41.Poor Trotsky, The Sunday Worker, 10 May 1925.
42.Labour Monthly (June 1925). See also Since Eastman Lies, Workers” Weekly, 8 May 1925.
43.The Sunday Worker considered Trotsky’s first disavowal to justify front page treatment on 10 May 1925. On 31 May it ran Eastman’s complaint at the treatment he had received in the communist press with Jackson’s defensive note. Trotsky’s second, less ambiguous denial appeared in full on 19 July.
44. R. Postgate, another ex-communist, defended Trotsky on the personal level but failed to see any deeper significance in Russian events (Why Trotsky Fell, Lansbury’s Labour Weekly, 2 May 1925). M. Phillips Price drew on Eastman and reports now becoming available from Russia (A Lion at Bay, The Plebs, June 1925).
45. Eastman’s emphasis in his book on Trotsky’s personality had allowed MacManus to advise him to pay less attention to the psyche and more to the revolution.
46. R. Postgate and J. Horrabin, Trotsky’s “Comrades“, The Plebs, July 1925, 286-8. See also Gallacher’s reply in August.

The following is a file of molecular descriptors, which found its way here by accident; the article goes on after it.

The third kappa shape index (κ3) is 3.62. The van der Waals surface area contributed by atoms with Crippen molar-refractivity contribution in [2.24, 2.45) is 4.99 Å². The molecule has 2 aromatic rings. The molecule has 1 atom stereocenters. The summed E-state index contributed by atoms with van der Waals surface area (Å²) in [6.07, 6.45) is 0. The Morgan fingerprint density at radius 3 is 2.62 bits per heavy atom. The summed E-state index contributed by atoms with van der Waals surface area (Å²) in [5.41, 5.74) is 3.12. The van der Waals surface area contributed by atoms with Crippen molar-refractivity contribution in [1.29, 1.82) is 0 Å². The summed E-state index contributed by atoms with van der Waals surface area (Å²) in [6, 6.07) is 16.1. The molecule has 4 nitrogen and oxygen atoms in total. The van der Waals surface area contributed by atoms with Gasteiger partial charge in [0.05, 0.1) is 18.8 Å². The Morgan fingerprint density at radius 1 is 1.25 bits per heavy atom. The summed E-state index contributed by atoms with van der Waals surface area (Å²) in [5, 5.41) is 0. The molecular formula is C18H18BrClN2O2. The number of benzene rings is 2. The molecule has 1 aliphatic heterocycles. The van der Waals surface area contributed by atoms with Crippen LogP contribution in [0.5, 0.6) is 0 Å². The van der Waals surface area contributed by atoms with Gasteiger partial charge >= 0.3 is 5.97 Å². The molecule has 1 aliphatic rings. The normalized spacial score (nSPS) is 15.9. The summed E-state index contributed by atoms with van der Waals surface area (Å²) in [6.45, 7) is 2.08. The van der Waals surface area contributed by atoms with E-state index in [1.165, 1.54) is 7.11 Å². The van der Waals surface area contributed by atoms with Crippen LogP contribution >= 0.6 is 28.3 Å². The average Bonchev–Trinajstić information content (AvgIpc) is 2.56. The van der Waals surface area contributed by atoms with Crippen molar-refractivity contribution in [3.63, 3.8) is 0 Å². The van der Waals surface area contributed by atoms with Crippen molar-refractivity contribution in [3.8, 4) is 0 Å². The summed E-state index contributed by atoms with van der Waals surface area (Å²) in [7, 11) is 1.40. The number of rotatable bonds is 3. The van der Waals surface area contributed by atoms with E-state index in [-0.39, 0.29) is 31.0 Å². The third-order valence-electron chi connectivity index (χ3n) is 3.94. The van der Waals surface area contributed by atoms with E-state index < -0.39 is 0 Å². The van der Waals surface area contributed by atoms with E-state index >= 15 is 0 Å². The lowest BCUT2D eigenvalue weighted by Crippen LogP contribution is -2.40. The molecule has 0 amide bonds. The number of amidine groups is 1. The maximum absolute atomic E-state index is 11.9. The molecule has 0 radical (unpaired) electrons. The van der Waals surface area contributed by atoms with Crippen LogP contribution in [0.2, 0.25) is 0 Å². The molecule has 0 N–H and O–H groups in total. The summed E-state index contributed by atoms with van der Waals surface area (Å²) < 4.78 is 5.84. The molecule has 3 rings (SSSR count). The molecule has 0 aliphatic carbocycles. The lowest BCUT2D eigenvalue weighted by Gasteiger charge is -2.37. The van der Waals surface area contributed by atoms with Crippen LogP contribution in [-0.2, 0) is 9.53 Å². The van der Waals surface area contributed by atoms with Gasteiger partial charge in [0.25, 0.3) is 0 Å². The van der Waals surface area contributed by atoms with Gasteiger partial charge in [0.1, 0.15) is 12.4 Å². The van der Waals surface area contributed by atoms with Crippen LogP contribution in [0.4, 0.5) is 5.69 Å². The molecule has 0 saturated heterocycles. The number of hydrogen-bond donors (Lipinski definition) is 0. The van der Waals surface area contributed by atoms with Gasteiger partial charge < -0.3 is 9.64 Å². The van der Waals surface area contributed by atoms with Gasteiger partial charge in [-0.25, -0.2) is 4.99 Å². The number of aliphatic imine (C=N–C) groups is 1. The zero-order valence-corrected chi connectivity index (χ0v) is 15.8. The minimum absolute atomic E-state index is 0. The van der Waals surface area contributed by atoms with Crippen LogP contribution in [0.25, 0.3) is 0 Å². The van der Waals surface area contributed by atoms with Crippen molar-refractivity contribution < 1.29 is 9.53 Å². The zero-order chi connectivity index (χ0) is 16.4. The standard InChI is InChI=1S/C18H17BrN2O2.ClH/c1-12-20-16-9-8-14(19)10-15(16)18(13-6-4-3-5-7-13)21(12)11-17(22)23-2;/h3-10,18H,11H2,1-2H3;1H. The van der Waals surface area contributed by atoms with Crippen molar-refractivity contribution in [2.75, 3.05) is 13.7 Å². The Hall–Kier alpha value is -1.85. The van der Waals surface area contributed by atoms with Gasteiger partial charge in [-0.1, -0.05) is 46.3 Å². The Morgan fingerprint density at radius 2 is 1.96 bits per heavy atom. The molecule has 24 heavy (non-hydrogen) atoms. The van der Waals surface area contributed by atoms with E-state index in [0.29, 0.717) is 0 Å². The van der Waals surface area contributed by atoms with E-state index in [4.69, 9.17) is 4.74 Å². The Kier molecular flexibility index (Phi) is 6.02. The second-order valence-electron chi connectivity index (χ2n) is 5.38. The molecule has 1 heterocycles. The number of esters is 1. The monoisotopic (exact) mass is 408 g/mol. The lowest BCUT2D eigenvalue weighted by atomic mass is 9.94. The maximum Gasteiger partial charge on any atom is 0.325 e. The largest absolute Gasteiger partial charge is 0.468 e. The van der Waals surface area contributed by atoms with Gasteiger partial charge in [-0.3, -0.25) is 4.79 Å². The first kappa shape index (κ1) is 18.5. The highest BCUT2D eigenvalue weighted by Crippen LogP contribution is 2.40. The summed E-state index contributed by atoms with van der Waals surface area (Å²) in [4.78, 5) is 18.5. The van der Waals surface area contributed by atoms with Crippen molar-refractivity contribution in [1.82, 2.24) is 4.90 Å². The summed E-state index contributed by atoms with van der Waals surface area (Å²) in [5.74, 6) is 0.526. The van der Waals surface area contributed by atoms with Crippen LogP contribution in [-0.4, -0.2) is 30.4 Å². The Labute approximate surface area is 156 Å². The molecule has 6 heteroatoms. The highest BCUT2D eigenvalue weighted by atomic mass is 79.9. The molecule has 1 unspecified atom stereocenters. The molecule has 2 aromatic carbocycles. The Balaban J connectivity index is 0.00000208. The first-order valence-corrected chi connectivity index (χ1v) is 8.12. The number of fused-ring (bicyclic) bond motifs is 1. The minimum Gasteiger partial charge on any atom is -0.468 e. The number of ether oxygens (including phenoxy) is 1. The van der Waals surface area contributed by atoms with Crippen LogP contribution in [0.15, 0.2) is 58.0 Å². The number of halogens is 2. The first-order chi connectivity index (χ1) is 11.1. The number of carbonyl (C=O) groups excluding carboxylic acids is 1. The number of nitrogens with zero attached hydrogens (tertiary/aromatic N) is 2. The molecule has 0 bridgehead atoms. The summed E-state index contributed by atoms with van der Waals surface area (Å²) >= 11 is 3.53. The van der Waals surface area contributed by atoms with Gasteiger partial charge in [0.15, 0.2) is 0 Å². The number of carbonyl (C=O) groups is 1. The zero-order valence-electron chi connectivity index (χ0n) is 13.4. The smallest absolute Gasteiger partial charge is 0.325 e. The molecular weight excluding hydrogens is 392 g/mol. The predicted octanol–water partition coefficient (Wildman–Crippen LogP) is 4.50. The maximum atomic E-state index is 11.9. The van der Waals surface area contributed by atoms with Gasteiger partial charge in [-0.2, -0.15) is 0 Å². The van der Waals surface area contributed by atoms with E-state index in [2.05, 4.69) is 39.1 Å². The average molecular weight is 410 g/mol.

47. See for example R. Challinor, The Origins of British Bolshevism, 1977, 273
48.In the International: Comrade Trotsky’s Declaration with regard to Eastman’s Book: Since Lenin’s Death (sic), Inprecorr, Vol.5, No.60, 30 July 1925, 833-4; Final Text of Trotsky’s letter on Eastman’s book: Since Lenin Died, Inprecorr, Vol.5, No.68, 3 September 1925, 1004-6. Eastman replied to his critics in Lansbury’s Labour Weekly for 29 August 1925 and rounded off the discussion with a well-written article in Plebs (A Response to Trotsky, Oct. 1925, 393-8) in which he attempted to explain Trotsky’s disclaimers.
49. In 1926 Eastman published two further books, Leon Trotsky: The Portrait of a Youth (reviewed in The Plebs, September 1926, 343-4), and Marx, Lenin and the Science of Revolution, a refutation of dialectical materialism which should have ended once and for all the belief that he was a Trotskyist (S. Macintyre, Marxism in Britain, 1917-33, 105-6). In 1928 however he had gathered round him a tiny group of Trotsky sympathisers simultaneously with the emergence of a Left Opposition within the CPUSA See C.A. Myers, The Prophet’s Army: Trotskyists in America, 1928-1941, Westport, Conn., 1977.
50. Charles Ashleigh discussed Literature and Revolution (Purges for the Highbrow, Sunday Worker, Nov. 1925).